The poetry in this book is so much about seeking out those grotesque and creepy spaces where, despite the filth and shame, we still must reside. I think of the woman in Lee Chang Dong’s film Poetry, crying in the shower as she seeks to write a single poem as she struggles to hold on to her memory and with an unspeakable act committed by her grandson. The trauma, though not entirely hers, affects her, wraps her forcefully and though she can’t articulate why, the possibility within poetry seems like the only ghost that may save her.
Here too, I want to ask along with the writing, why poetry? And of course this question is impossible and necessary. Why sadness? Why regret? Why forgotten? Why pain? -

Closing Credits

About the time when this especially appealing song is ending
I sluggishly emerge from the dark room and write its lyrics on the wall.
The lyrics I wrote last time are tangled up like vines on the wall.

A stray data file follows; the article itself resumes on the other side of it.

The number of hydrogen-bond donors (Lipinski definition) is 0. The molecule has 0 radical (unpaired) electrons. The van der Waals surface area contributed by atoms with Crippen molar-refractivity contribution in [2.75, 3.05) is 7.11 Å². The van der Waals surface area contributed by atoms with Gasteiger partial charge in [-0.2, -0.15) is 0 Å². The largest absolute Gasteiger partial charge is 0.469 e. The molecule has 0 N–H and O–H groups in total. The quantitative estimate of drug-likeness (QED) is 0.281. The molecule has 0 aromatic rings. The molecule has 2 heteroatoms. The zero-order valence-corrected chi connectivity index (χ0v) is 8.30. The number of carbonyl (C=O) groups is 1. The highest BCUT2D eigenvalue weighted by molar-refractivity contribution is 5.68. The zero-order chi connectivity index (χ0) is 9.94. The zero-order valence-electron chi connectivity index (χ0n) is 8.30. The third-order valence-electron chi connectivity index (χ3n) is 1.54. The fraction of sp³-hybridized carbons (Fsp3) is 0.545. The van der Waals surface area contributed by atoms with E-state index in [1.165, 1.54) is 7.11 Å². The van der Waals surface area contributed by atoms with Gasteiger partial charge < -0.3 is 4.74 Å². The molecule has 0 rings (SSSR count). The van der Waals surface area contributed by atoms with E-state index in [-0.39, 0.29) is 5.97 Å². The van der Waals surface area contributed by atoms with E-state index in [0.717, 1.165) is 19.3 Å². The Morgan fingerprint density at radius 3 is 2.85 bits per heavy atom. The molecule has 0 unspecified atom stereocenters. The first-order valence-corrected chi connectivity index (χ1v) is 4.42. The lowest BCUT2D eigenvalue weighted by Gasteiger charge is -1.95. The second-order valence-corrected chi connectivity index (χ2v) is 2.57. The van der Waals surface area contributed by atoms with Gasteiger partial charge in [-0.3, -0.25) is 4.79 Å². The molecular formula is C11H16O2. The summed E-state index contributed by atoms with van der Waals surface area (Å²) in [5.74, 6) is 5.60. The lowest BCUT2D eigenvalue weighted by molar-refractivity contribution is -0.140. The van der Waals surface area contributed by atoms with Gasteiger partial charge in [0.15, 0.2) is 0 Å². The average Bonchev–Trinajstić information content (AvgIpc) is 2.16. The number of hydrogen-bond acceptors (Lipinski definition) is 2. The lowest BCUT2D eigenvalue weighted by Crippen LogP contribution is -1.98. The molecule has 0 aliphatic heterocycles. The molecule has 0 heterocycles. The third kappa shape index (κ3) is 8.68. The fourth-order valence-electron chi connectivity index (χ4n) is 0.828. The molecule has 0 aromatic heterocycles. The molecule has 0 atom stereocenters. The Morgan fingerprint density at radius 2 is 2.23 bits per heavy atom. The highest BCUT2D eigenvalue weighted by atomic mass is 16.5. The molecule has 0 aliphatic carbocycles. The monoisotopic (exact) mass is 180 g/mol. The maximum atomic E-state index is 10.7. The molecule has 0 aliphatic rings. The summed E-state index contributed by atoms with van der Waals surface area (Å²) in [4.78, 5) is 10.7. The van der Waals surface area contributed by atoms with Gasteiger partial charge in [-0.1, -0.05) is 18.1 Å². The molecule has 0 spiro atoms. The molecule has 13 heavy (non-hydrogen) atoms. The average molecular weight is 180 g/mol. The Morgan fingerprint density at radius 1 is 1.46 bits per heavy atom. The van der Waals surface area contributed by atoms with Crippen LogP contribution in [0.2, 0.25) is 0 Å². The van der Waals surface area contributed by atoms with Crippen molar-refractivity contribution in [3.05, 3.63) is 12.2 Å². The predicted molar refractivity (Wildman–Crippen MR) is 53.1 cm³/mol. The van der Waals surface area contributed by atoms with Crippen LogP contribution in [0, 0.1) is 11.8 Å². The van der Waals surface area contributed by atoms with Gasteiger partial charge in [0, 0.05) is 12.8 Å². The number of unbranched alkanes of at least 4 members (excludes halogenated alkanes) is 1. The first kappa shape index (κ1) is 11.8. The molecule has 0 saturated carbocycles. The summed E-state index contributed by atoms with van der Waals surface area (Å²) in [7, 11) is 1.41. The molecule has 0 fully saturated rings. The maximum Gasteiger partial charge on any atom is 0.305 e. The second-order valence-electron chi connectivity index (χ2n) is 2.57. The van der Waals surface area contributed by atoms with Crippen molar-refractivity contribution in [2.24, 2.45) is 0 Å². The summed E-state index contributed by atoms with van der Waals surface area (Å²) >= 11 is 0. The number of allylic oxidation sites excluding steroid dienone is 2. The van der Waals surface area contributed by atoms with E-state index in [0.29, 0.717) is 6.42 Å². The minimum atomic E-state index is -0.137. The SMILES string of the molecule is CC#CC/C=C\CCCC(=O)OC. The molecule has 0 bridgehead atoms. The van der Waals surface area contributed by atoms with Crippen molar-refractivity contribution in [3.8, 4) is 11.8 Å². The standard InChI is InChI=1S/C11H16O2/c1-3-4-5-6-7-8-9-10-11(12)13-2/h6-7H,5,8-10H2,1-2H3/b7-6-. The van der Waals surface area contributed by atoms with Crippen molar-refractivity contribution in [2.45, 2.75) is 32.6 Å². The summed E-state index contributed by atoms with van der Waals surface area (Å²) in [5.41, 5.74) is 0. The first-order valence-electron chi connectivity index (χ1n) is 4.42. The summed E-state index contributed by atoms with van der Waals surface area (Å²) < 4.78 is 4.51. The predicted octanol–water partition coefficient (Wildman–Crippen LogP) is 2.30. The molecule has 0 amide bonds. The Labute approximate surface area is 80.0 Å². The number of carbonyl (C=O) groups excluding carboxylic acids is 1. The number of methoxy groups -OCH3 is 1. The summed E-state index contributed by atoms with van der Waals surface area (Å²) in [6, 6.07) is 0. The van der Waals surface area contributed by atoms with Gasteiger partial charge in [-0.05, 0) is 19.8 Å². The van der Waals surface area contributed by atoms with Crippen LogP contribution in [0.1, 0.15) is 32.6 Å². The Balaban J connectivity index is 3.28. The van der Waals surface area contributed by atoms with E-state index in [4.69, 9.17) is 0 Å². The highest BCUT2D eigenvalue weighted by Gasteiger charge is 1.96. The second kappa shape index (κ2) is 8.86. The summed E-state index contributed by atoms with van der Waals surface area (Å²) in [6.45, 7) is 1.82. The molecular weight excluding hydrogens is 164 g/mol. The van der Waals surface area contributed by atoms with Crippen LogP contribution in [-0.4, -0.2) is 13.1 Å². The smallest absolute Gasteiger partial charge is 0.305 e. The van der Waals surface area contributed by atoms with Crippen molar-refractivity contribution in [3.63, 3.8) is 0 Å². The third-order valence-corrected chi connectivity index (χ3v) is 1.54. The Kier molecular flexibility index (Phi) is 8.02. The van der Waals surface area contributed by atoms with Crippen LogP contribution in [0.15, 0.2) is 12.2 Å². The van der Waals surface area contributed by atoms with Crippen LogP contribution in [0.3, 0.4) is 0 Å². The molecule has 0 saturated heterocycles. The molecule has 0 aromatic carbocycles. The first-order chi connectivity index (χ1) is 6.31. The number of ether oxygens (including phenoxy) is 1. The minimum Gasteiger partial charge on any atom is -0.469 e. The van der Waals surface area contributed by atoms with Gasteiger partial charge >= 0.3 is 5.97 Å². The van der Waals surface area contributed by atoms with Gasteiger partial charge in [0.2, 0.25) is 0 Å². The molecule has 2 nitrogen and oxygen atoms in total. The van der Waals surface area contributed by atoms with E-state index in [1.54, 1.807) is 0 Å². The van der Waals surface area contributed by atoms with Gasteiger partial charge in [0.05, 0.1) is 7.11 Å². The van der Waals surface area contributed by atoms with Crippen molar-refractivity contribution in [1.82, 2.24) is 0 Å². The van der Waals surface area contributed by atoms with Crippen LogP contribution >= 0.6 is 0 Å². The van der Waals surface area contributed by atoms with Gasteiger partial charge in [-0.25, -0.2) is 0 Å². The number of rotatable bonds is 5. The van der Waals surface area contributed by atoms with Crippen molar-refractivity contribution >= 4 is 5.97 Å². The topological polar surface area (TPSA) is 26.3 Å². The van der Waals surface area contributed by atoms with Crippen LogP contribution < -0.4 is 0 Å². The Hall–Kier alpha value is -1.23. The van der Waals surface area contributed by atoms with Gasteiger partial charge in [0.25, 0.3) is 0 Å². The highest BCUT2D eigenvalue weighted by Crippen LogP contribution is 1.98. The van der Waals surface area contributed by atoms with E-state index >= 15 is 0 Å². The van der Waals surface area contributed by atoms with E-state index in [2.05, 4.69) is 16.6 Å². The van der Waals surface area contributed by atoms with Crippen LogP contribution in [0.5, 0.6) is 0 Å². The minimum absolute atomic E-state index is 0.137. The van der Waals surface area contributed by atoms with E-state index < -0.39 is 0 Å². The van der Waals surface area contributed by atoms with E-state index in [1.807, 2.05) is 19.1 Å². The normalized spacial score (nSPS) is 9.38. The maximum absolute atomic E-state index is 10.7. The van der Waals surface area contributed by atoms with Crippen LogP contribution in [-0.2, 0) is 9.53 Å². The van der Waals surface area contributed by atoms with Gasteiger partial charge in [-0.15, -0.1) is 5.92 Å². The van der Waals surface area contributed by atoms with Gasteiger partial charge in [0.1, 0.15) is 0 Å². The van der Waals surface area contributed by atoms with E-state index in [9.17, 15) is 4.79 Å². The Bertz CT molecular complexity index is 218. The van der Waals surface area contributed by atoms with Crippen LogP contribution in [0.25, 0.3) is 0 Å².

I was suckling a woman's scanty breasts, drunk with the song,
Don't leave me, don't abandon me.
The lovers are grilling fish in the hay-smelling wall,
And the woman who abandoned me won't come looking for me.
The unknowable lyrics in the language of a foreign country are being written,
Smoothly untangled into my mother tongue,
As if they went through an automatic translator.
Every time I exhale, the tender young leaves and twigs of consonants and vowels fall.
I have to breathe in the blackish whirlwind and hold the breath.
In a confused dream I am transcribing the lyrics with my eyes closed, and suddenly
The sound of the song fades out into rain and snow and scatters.

I pull my ear.